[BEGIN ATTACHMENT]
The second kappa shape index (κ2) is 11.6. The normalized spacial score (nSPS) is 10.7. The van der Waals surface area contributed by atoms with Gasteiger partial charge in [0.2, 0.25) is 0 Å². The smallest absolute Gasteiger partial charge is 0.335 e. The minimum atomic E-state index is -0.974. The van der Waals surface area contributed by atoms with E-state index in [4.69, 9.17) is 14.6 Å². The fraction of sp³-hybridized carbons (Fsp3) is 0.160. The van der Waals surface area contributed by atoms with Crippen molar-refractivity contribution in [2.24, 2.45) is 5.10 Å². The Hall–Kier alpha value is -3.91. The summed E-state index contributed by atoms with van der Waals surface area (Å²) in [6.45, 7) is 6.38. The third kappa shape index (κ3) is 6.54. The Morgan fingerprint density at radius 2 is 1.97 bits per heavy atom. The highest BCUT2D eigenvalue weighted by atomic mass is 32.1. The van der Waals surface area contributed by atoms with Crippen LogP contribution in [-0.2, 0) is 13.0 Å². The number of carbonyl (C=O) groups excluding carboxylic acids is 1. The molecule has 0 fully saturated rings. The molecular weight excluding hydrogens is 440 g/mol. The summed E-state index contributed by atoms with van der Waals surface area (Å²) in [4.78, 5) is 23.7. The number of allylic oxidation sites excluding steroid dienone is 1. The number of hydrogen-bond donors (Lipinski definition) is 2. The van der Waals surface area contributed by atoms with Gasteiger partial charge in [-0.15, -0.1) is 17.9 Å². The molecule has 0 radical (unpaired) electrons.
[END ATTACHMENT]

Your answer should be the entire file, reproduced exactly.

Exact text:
The second kappa shape index (κ2) is 11.6. The normalized spacial score (nSPS) is 10.7. The van der Waals surface area contributed by atoms with Gasteiger partial charge in [0.2, 0.25) is 0 Å². The smallest absolute Gasteiger partial charge is 0.335 e. The minimum atomic E-state index is -0.974. The van der Waals surface area contributed by atoms with E-state index in [4.69, 9.17) is 14.6 Å². The fraction of sp³-hybridized carbons (Fsp3) is 0.160. The van der Waals surface area contributed by atoms with Crippen molar-refractivity contribution in [2.24, 2.45) is 5.10 Å². The Hall–Kier alpha value is -3.91. The summed E-state index contributed by atoms with van der Waals surface area (Å²) in [6.45, 7) is 6.38. The third kappa shape index (κ3) is 6.54. The Morgan fingerprint density at radius 2 is 1.97 bits per heavy atom. The highest BCUT2D eigenvalue weighted by atomic mass is 32.1. The van der Waals surface area contributed by atoms with Crippen LogP contribution in [-0.2, 0) is 13.0 Å². The number of carbonyl (C=O) groups excluding carboxylic acids is 1. The molecule has 0 fully saturated rings. The molecular weight excluding hydrogens is 440 g/mol. The summed E-state index contributed by atoms with van der Waals surface area (Å²) in [4.78, 5) is 23.7. The number of allylic oxidation sites excluding steroid dienone is 1. The number of hydrogen-bond donors (Lipinski definition) is 2. The van der Waals surface area contributed by atoms with Gasteiger partial charge in [-0.15, -0.1) is 17.9 Å². The molecule has 0 radical (unpaired) electrons.